I would argue that we shouldn’t be arguing. What you described in your comment is inbound marketing. Inbound marketing DOES include lead nurturing, customer retention, upsell, customer service as well as marketing analytics and sales and marketing alignment that is often forgotten in content marketing.

What you are telling me is that you are an inbound marketer, not a content marketer.

To which Rose fired off:

@Kipp…

Wait what? Is then Corey is a failed inbound marketer? Because if the two are equal then… Okay, now you have me really confused…

No… In the post Corey describes content marketing as a “subset of inbound marketing”… And inbound marketing working toward customer retention and service is a new one for me… Hubspot’s own vision says it is focused on: “get found by more prospects shopping in their niche, convert a higher percentage of prospects into customers and analyze the results to figure out what works for their target audience.”

Maybe I’m wrong – and maybe in your opinion inbound marketing ALSO covers these areas – but I certainly don’t see it…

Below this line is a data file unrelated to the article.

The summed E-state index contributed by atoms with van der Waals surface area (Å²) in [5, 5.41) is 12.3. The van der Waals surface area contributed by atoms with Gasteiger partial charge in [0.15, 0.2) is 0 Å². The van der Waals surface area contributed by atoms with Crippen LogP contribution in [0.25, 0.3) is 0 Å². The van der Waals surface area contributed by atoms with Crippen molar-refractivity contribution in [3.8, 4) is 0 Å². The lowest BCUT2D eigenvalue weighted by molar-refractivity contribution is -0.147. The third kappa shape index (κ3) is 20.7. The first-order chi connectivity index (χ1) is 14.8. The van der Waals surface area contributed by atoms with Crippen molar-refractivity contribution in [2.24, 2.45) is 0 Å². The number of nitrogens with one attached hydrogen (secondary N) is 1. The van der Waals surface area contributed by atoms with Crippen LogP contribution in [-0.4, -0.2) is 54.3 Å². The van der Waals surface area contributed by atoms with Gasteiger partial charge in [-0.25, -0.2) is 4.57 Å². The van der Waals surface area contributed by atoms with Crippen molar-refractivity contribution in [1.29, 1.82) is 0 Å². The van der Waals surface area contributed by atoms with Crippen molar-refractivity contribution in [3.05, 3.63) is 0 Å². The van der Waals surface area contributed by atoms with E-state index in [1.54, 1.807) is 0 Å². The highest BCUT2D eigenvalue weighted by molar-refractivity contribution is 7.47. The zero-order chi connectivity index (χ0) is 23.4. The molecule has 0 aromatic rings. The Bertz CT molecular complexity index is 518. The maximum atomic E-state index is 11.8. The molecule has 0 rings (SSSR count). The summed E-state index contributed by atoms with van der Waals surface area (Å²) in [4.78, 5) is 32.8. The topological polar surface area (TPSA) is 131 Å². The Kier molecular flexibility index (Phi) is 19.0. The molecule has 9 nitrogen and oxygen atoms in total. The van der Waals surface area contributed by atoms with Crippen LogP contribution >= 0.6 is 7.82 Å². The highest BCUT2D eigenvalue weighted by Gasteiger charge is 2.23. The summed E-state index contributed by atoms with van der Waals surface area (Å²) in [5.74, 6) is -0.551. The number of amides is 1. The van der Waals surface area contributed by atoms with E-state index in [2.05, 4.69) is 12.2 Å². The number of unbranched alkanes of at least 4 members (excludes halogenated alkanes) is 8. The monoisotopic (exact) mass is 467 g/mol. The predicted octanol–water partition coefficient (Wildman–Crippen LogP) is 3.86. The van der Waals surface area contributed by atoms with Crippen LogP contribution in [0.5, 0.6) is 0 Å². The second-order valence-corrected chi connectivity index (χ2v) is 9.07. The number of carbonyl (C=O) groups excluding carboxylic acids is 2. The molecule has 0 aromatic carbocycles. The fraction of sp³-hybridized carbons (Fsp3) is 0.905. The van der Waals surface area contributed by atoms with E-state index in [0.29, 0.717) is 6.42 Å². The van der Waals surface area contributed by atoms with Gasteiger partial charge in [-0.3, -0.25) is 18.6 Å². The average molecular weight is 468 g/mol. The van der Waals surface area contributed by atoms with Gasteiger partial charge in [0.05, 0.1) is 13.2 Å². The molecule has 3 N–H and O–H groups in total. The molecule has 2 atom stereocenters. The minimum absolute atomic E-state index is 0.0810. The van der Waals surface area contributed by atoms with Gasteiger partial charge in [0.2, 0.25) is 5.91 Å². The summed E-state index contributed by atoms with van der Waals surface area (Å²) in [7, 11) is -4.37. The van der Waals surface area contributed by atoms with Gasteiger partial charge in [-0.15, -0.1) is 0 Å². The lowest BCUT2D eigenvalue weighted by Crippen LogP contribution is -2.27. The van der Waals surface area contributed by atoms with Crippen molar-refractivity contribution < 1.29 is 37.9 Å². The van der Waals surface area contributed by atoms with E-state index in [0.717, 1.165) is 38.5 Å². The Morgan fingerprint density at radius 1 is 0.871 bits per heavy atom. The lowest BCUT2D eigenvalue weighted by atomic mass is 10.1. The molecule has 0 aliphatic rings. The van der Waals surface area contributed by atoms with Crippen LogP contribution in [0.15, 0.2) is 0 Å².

But, really to draw a distinction between the two and imply that one is “more comprehensive” than another – and then to say that both are synonymous is just confusing.

A day later, Joe Pulizzi of Junta42 and CMI responded with an incredible piece as well, maybe the best pillar article I’ve ever seen on the subject of Content Marketing, and the rest of his thoughts on this inbound vs. content marketing debate.

Semantics are Stupid

But even still, I don’t like what I’m seeing. Why?

I don’t believe our problem in the world of business and marketing is silly semantics. I also don’t believe the debate of ‘which is a subset of the other’ (inbound or content) means squat either.